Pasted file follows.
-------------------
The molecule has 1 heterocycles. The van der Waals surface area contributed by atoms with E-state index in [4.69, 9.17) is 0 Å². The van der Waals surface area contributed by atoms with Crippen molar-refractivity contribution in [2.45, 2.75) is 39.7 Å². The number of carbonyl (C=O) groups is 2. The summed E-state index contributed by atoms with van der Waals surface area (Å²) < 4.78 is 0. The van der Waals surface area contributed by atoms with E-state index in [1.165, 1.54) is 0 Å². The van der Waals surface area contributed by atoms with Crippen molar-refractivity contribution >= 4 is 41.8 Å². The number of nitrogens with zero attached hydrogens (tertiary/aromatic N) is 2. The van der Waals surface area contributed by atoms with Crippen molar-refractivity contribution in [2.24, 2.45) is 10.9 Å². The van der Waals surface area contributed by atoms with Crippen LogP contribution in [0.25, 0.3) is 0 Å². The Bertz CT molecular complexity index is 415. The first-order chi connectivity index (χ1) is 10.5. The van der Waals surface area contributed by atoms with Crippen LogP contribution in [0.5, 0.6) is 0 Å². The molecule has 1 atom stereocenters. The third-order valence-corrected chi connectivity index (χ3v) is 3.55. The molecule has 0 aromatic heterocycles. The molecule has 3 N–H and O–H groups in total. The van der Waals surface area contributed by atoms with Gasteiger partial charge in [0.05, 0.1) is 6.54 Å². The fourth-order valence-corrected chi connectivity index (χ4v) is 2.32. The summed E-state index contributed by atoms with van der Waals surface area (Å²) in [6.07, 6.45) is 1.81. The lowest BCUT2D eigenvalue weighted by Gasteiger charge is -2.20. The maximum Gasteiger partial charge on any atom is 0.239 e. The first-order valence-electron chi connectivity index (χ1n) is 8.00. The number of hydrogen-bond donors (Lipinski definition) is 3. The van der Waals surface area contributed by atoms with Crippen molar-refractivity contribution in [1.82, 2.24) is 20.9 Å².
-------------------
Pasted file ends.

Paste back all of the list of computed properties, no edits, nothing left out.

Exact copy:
The molecule has 1 heterocycles. The van der Waals surface area contributed by atoms with E-state index in [4.69, 9.17) is 0 Å². The van der Waals surface area contributed by atoms with Crippen molar-refractivity contribution in [2.45, 2.75) is 39.7 Å². The number of carbonyl (C=O) groups is 2. The summed E-state index contributed by atoms with van der Waals surface area (Å²) < 4.78 is 0. The van der Waals surface area contributed by atoms with E-state index in [1.165, 1.54) is 0 Å². The van der Waals surface area contributed by atoms with Crippen molar-refractivity contribution >= 4 is 41.8 Å². The number of nitrogens with zero attached hydrogens (tertiary/aromatic N) is 2. The van der Waals surface area contributed by atoms with Crippen molar-refractivity contribution in [2.24, 2.45) is 10.9 Å². The van der Waals surface area contributed by atoms with Crippen LogP contribution in [0.25, 0.3) is 0 Å². The Bertz CT molecular complexity index is 415. The first-order chi connectivity index (χ1) is 10.5. The van der Waals surface area contributed by atoms with Crippen LogP contribution in [0.5, 0.6) is 0 Å². The molecule has 1 atom stereocenters. The third-order valence-corrected chi connectivity index (χ3v) is 3.55. The molecule has 0 aromatic heterocycles. The molecule has 3 N–H and O–H groups in total. The van der Waals surface area contributed by atoms with Gasteiger partial charge in [0.05, 0.1) is 6.54 Å². The fourth-order valence-corrected chi connectivity index (χ4v) is 2.32. The summed E-state index contributed by atoms with van der Waals surface area (Å²) in [6.07, 6.45) is 1.81. The lowest BCUT2D eigenvalue weighted by Gasteiger charge is -2.20. The maximum Gasteiger partial charge on any atom is 0.239 e. The first-order valence-electron chi connectivity index (χ1n) is 8.00. The number of hydrogen-bond donors (Lipinski definition) is 3. The van der Waals surface area contributed by atoms with Crippen molar-refractivity contribution in [1.82, 2.24) is 20.9 Å².